Stephen L. Read, MD
September 1, 2008
Psychiatric Times. Vol. 25 No. 10
Dr Read is clinical professor in the department of psychiatry and bio behavioral sciences at UCLA and the West Los Angeles Veterans Administration and maintains a private practice in geriatric and forensic psychiatry. He can be contacted via www.geriatricpsychiatrist.com. The author reports no conflicts of interest concerning the subject matter of this article. Personal facts and identities have been disguised in the Case Vignettes. In addition, the views expressed are those of Dr Read and are not the official position of the Veterans Administration or the University of California.
Elder abuse—behaviors toward the elderly that are malignant and damaging—has become a major public health issue. In Boston, more than 3 of 100 persons aged 65 years and older have been victims of elder abuse, and tens of thousands of cases are reported to Adult Protective Services Agencies annually in the United States.1 These numbers, which do not include financial elder abuse, can be expected to increase as the population of older persons increases.[1,2] Between 2000 and 2030 the population aged 65 years and older in the United States is projected to increase from 12.4% to 19.6%. Even more dramatically, the number of persons aged 80 years or older is anticipated to more than double from 9.3 million to 19.3 million.
Elder abuse is a concern for all practitioners who care for elderly patients or their family members. An elderly person’s fears of aging and dependence may be heightened by stories and news accounts of abuse. Medical and psychiatric care is fundamental in the identification, treatment, and mitigation of clinical effects of elder abuse, and physician documentation often provides evidence crucial for investigations of elder abuse. All practitioners need to be aware of the ethical and statutory requirements for reporting abuse or suspected abuse. In addition, elder abuse has broader effects that radiate through society—to family members, caregivers, institutions, and courts (issues beyond the scope of this article).
Here I review aspects and concepts of elder abuse and the implications for clinical and forensic practice. I will begin with an illustrative case vignette.
Mrs A was a long-widowed 86-year-old woman whose favorite nephew was unable to reach her by phone. He had been turned away at her door by Mr X, who said he was her conservator and thus responsible for Mrs A.
A social worker from Adult Protective Services was also rebuffed. Mrs A’s nephew sought the assistance of an elder law attorney, who obtained a court order for a medical and psychiatric evaluation of Mrs A.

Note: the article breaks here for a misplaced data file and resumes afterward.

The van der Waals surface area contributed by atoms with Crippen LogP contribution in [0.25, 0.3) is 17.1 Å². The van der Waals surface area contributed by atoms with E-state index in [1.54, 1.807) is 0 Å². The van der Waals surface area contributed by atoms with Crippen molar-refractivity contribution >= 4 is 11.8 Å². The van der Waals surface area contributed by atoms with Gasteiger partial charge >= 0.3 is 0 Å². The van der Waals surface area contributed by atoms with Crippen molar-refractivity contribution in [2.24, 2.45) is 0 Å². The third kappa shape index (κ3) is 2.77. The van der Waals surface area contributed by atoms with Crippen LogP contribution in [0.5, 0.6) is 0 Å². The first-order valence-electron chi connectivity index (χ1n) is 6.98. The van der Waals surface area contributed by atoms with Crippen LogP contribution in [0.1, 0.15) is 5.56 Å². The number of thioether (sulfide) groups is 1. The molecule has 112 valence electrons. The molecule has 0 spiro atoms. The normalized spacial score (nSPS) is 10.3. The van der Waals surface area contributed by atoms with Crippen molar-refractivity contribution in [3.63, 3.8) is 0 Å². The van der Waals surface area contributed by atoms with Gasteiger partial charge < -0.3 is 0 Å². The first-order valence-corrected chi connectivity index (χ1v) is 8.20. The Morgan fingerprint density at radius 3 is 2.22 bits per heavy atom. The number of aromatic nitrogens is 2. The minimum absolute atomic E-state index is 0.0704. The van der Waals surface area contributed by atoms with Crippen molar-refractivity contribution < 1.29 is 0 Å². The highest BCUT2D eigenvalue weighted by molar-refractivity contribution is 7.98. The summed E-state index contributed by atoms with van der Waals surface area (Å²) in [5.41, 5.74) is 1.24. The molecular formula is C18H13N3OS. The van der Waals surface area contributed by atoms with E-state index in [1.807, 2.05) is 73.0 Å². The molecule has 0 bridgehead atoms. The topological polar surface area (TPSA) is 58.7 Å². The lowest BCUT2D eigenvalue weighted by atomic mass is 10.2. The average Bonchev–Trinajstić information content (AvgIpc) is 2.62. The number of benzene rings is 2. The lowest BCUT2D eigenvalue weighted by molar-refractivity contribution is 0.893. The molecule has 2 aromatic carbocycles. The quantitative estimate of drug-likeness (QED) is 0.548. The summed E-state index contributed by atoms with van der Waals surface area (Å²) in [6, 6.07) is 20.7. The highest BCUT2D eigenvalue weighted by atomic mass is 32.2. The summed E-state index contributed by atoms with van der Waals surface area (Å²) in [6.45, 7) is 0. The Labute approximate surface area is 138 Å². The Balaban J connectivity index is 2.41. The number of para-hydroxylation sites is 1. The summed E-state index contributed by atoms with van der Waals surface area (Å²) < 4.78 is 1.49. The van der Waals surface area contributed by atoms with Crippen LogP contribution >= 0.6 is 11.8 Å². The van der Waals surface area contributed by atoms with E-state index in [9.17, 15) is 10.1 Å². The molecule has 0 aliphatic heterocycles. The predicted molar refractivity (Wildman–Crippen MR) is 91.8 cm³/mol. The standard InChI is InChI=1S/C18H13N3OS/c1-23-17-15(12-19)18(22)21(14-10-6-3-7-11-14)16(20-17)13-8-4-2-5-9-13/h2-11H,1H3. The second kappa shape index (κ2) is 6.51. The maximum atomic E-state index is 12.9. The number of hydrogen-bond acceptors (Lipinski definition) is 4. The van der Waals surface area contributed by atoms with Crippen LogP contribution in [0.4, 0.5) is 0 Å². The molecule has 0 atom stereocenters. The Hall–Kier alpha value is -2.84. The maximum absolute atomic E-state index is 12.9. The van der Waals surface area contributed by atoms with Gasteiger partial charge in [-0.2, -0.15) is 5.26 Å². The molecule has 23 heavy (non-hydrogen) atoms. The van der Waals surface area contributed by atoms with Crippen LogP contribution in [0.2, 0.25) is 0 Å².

Mrs A proved to be a sweet but frightened woman who clearly had lost a lot of weight. She was very weak and had been functionally confined by Mr X, with no access to a telephone. She appeared desperate for contact and conversation. Her short-term memory was impaired, and she did poorly on tests of mental control; she scored 21 on the Mini Mental State Examination (MMSE). Medical examination confirmed multiple bruises, malnutrition, and other untreated medical conditions.
Based on her impaired capacity and physical deterioration, with obvious evidence of injury, neglect, and abuse, and her overt fear of Mr X, a petition to the court finally removed Mr X as conservator. The lengthy process eventually consumed nearly two-thirds of Mrs A’s estate. (As conservator, Mr X was able to use her funds to oppose the actions against him.) Mrs A was finally able to live out her life in comfort and safety and with the attention of family and friends.
Definitions and typology
The American Medical Association defines elder abuse and/or neglect as “an act of commission or omission that results in harm or threatened harm to the health or welfare of an older adult,” whether intentional or unintentional. Several subtypes are recognized.
Physical abuse refers to the use of force that can result in injury, pain, or impairment. In addition, inappropriate use of drugs, restraints, or punishment, or the imposition of medical procedures without informed consent can be considered physical abuse.
Because physical abuse may result in injuries, prompt and careful physical examination is required. However, because the elderly are prone to falls and can easily fracture bones or tear skin, establishing abuse can be a clinical challenge. The problem is compounded in the case of lesions such as ulcers that can be either signs of serious neglect or difficult-to-avoid complications of wasting illnesses.